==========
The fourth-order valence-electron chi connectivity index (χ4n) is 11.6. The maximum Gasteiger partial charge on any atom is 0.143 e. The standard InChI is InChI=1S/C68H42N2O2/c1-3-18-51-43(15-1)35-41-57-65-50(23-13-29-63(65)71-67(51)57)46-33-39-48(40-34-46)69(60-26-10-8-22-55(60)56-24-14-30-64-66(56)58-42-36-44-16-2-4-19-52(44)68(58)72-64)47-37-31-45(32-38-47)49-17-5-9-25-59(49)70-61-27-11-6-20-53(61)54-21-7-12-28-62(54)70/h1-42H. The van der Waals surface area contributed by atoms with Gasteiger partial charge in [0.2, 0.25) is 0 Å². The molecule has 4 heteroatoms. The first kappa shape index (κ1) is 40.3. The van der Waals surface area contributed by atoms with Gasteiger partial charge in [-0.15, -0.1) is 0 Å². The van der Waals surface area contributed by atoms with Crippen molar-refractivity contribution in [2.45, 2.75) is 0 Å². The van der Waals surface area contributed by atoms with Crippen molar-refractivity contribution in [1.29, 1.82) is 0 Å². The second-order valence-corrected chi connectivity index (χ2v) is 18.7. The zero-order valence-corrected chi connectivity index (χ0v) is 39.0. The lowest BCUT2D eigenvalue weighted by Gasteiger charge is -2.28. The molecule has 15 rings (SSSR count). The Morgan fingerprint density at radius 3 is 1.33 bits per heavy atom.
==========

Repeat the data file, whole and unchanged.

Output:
The fourth-order valence-electron chi connectivity index (χ4n) is 11.6. The maximum Gasteiger partial charge on any atom is 0.143 e. The standard InChI is InChI=1S/C68H42N2O2/c1-3-18-51-43(15-1)35-41-57-65-50(23-13-29-63(65)71-67(51)57)46-33-39-48(40-34-46)69(60-26-10-8-22-55(60)56-24-14-30-64-66(56)58-42-36-44-16-2-4-19-52(44)68(58)72-64)47-37-31-45(32-38-47)49-17-5-9-25-59(49)70-61-27-11-6-20-53(61)54-21-7-12-28-62(54)70/h1-42H. The van der Waals surface area contributed by atoms with Gasteiger partial charge in [0.2, 0.25) is 0 Å². The molecule has 4 heteroatoms. The first kappa shape index (κ1) is 40.3. The van der Waals surface area contributed by atoms with Gasteiger partial charge in [-0.15, -0.1) is 0 Å². The van der Waals surface area contributed by atoms with Crippen molar-refractivity contribution in [2.45, 2.75) is 0 Å². The van der Waals surface area contributed by atoms with Crippen molar-refractivity contribution in [1.29, 1.82) is 0 Å². The second-order valence-corrected chi connectivity index (χ2v) is 18.7. The zero-order valence-corrected chi connectivity index (χ0v) is 39.0. The lowest BCUT2D eigenvalue weighted by Gasteiger charge is -2.28. The molecule has 15 rings (SSSR count). The Morgan fingerprint density at radius 3 is 1.33 bits per heavy atom.